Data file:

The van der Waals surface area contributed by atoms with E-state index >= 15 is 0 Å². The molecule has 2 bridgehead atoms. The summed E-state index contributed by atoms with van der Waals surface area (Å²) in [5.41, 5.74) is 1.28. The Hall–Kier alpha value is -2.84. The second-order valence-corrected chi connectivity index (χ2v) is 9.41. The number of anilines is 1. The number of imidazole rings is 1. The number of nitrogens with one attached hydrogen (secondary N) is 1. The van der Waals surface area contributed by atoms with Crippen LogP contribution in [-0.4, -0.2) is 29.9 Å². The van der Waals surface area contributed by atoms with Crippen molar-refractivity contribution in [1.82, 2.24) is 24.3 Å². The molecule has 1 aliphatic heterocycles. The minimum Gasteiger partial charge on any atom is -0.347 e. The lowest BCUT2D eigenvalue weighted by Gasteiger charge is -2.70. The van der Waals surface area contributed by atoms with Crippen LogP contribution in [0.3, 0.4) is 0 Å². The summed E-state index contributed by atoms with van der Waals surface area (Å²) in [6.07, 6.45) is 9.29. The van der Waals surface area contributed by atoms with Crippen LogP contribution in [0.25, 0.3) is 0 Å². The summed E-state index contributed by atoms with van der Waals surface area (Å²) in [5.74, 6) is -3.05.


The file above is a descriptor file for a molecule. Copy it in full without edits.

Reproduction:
The van der Waals surface area contributed by atoms with E-state index >= 15 is 0 Å². The molecule has 2 bridgehead atoms. The summed E-state index contributed by atoms with van der Waals surface area (Å²) in [5.41, 5.74) is 1.28. The Hall–Kier alpha value is -2.84. The second-order valence-corrected chi connectivity index (χ2v) is 9.41. The number of anilines is 1. The number of imidazole rings is 1. The number of nitrogens with one attached hydrogen (secondary N) is 1. The van der Waals surface area contributed by atoms with Crippen LogP contribution in [-0.4, -0.2) is 29.9 Å². The van der Waals surface area contributed by atoms with Crippen molar-refractivity contribution in [1.82, 2.24) is 24.3 Å². The molecule has 1 aliphatic heterocycles. The minimum Gasteiger partial charge on any atom is -0.347 e. The lowest BCUT2D eigenvalue weighted by Gasteiger charge is -2.70. The van der Waals surface area contributed by atoms with Crippen LogP contribution in [0.3, 0.4) is 0 Å². The summed E-state index contributed by atoms with van der Waals surface area (Å²) in [6.07, 6.45) is 9.29. The van der Waals surface area contributed by atoms with Crippen LogP contribution in [0.25, 0.3) is 0 Å². The summed E-state index contributed by atoms with van der Waals surface area (Å²) in [5.74, 6) is -3.05.